Haute Dish The Arts & Literature Magazine of Metropolitan State University red flower
Summer 2005




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dad's tackle box
Ted Hovey

Each item in dad's tackle box had a purpose.
Not only did each item have a reason to
be there, they were also beautiful: the colors,
shapes, and feel of the lures, the sinkers, the floats, the
knives, the needle-nosed pliers, the spare reel, the rolls
of line of various weights, and the comical
one inch equals two inches measuring tape that mom gave
dad for Christmas, are as fascinating to me
now as they were when I was a boy. Even though
I was young, dad would let me explore the contents
of his tackle box, but always he would say these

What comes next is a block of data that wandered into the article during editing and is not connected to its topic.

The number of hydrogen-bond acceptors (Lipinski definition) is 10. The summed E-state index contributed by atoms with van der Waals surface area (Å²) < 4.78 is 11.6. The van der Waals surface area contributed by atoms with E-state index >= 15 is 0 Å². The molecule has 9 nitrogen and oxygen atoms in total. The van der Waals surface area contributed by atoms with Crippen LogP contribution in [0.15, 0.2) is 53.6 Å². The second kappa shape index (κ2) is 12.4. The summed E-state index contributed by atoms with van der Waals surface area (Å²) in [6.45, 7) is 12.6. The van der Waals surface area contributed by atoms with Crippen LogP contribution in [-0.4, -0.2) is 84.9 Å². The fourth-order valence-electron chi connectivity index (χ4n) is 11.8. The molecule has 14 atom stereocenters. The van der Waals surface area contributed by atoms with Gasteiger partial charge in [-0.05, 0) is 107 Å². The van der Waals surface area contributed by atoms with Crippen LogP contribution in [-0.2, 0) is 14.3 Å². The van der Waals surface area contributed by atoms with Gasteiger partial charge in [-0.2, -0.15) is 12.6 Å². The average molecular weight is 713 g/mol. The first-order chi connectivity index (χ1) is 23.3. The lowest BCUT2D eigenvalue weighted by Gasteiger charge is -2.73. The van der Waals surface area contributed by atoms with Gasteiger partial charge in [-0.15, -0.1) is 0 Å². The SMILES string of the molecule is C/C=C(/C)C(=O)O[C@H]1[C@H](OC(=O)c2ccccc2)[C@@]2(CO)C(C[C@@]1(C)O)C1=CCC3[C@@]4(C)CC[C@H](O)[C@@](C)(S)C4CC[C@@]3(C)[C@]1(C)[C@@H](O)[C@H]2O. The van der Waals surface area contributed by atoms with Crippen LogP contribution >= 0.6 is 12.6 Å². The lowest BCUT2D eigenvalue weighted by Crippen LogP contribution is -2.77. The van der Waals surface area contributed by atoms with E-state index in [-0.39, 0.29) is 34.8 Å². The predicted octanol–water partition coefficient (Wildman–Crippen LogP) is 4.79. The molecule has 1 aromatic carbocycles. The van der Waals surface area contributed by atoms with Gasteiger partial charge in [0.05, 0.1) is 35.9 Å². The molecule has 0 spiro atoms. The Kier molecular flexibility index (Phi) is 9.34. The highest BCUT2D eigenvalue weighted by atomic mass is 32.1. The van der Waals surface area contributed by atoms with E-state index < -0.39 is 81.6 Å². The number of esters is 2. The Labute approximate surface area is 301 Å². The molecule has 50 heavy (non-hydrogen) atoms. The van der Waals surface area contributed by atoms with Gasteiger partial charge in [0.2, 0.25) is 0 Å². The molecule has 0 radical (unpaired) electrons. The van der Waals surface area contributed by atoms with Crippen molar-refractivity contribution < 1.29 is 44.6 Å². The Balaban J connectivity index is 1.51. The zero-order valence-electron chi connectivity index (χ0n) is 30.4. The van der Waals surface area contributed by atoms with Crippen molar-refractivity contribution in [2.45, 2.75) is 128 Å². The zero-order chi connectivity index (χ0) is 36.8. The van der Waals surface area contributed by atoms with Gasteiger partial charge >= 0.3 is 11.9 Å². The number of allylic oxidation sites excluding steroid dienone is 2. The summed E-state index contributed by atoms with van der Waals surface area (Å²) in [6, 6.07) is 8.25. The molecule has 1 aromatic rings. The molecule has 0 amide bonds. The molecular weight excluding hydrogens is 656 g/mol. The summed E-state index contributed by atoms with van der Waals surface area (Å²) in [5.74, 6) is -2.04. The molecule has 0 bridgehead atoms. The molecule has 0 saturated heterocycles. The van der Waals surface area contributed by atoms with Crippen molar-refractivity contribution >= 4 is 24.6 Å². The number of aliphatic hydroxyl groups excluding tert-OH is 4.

words of caution: "Watch out for those sharp barbs on the
hooks, my son, and don't open the knives, the blades are
also sharp." There were two trays with compartments for
smaller items of tackle. My favorites were
the red and white Bass-Oreno, a wooden plug
with three, three-barb hooks attached, the green and yellow
Lazy Ike, and the spoon-shaped metal Daredevils,
a red and white one and a black and white. Under
the trays there was space for larger pieces of gear. Here
I could pick up and hold the shiny Shakespeare reel,
and feel the red and white floats-dad called them "bobbers."
If I was lucky, I found pieces of dried worms.

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